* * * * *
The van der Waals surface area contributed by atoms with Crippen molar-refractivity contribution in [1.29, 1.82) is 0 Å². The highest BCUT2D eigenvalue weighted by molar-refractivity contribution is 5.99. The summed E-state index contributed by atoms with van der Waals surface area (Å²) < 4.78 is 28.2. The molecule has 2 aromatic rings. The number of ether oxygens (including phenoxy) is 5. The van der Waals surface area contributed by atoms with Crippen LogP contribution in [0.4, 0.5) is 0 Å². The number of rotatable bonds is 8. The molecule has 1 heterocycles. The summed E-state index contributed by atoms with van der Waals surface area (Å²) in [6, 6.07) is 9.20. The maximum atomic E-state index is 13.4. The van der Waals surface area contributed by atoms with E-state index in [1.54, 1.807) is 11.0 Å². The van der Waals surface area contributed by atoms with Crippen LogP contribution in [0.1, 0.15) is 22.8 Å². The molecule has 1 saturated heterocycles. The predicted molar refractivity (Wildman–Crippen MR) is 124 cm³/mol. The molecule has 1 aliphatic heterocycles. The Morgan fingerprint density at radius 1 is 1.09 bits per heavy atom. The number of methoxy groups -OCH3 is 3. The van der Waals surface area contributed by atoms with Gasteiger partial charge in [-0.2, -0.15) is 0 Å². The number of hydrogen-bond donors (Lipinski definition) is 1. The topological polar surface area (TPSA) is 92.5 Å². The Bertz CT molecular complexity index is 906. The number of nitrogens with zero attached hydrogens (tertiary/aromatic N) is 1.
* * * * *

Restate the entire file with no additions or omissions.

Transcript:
The van der Waals surface area contributed by atoms with Crippen molar-refractivity contribution in [1.29, 1.82) is 0 Å². The highest BCUT2D eigenvalue weighted by molar-refractivity contribution is 5.99. The summed E-state index contributed by atoms with van der Waals surface area (Å²) < 4.78 is 28.2. The molecule has 2 aromatic rings. The number of ether oxygens (including phenoxy) is 5. The van der Waals surface area contributed by atoms with Crippen LogP contribution in [0.4, 0.5) is 0 Å². The number of rotatable bonds is 8. The molecule has 1 heterocycles. The summed E-state index contributed by atoms with van der Waals surface area (Å²) in [6, 6.07) is 9.20. The maximum atomic E-state index is 13.4. The van der Waals surface area contributed by atoms with E-state index in [1.54, 1.807) is 11.0 Å². The van der Waals surface area contributed by atoms with Crippen LogP contribution in [0.1, 0.15) is 22.8 Å². The molecule has 1 saturated heterocycles. The predicted molar refractivity (Wildman–Crippen MR) is 124 cm³/mol. The molecule has 1 aliphatic heterocycles. The Morgan fingerprint density at radius 1 is 1.09 bits per heavy atom. The number of methoxy groups -OCH3 is 3. The van der Waals surface area contributed by atoms with Gasteiger partial charge in [-0.2, -0.15) is 0 Å². The number of hydrogen-bond donors (Lipinski definition) is 1. The topological polar surface area (TPSA) is 92.5 Å². The Bertz CT molecular complexity index is 906. The number of nitrogens with zero attached hydrogens (tertiary/aromatic N) is 1.